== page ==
Did you know, you’ve got your own tropical rainforest living right inside you?
Ok, so it’s not quite tropical. There are not the gorgeous lush trees and jaguars, gorillas and butterflies. But our gut is home to trillions of bacteria, yeast and fungi, known as the gut microbiota, which each thrive in their own mini microenvironment.
And yes, you read that right… trillions. We have more of these little guys living in our gut than we do cells in our body. So you could say we are more bug than human. But it’s not as horrifying as it may sound. The vast majority of these are friendly, and they contribute to keeping us fit and healthy in a number of ways. They help digest the food we eat, they make vitamins, they prevent pathogens from being able to survive, and they provide fuel for our gut cells, helping keep our gut strong.
However, almost every kind of disease has a gut bug connection. Things like:
Polycystic Ovarian Syndrome (PCOS)
So we want to look after our gut bugs. If we do, then they in turn will look after us and help minimise our risk of suffering from these health conditions.
The best way we can do this is to provide them with the food they need to flourish.
Here are my top 10 gut-healing foods
Onions are incredibly rich in fibre and prebiotics, which means they are a wonderful food source for our friendly gut bacteria. They also contain quercetin, which has antimicrobial properties. This means that they can help protect your gut by killing off harmful microbes. Onions are easy to include in your diet. Whether raw or cooked, they give amazing flavour to meals. There are very few dinners that don’t involve onions in our house!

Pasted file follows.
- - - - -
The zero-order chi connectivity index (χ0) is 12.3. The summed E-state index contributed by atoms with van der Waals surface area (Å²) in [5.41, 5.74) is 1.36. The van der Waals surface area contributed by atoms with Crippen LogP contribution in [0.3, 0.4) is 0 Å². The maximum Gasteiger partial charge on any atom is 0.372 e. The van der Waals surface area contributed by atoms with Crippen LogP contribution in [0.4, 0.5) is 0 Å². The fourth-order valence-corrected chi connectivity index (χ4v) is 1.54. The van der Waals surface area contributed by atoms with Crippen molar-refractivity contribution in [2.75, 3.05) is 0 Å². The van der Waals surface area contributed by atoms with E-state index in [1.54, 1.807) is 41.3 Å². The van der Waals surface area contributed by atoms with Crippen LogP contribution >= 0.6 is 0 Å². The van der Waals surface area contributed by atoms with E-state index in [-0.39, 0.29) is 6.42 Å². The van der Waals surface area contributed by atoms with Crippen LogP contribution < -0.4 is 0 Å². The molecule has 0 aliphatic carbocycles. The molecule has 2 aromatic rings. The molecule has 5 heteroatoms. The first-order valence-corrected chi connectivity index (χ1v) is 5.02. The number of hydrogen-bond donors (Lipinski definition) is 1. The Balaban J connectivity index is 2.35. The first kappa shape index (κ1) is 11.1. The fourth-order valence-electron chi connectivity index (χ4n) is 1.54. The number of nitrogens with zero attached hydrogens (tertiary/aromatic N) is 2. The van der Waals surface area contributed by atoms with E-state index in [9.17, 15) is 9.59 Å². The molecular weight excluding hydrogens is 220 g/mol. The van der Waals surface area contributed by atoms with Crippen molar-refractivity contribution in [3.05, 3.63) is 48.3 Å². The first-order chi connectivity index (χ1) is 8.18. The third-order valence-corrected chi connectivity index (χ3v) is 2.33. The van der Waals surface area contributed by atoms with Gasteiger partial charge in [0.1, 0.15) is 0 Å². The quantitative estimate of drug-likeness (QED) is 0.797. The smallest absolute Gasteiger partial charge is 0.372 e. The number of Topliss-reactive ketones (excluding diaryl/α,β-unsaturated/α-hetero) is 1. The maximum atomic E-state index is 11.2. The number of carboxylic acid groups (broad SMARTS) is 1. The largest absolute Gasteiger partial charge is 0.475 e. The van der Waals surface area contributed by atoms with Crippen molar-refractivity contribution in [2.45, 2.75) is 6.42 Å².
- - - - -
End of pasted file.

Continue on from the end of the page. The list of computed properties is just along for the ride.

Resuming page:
Here’s a little onion tip… chop up your onions only when you are ready to cook with them. The longer they sit after being cut, the more of their flavour gets lost. Preserve all that wonderful flavour by leaving their prep until the very last minute.
Another food that makes it into most of my meals! Garlic is packed full of gut-loving goodness. It’s particularly good at fighting off parasites and fungi, so is a wonderful food to include in a gut restoration programme. It’s particularly powerful when eaten raw, but that doesn’t mean it’s not beneficial when cooked too.
Garlic contains a compound called alliin and an enzyme called alliinase. To maximise the antimicrobial effects, prep your garlic, then leave it to sit for 10-15 minutes. This allows the alliin and alliinase to mix, forming a new antibacterial and antimicrobial compound called allicin (which is what gives garlic its distinctive smell!). This allicin is fairly heat resistant. So unless you cook it at an extremely high heat, it will make it into your gut intact.
It’s not an artichoke. And it’s not from Jerusalem. It’s actually from the sunflower family! They are a rich source of inulin. Something that we can’t digest ourselves… but those trillions of bacteria absolutely can. Particularly those from the Bifidobacteria genus. These are one of the first microorganisms to set up home in our intestines at birth and are the largest group of bacteria living in a healthy gut. They are incredibly beneficial to our health, partly due to their ability to keep our pH in the colon low, which limits the ability of pathogens to settle. So inulin-rich foods, such as Jerusalem artichoke, can help the Bifidobacteria thrive.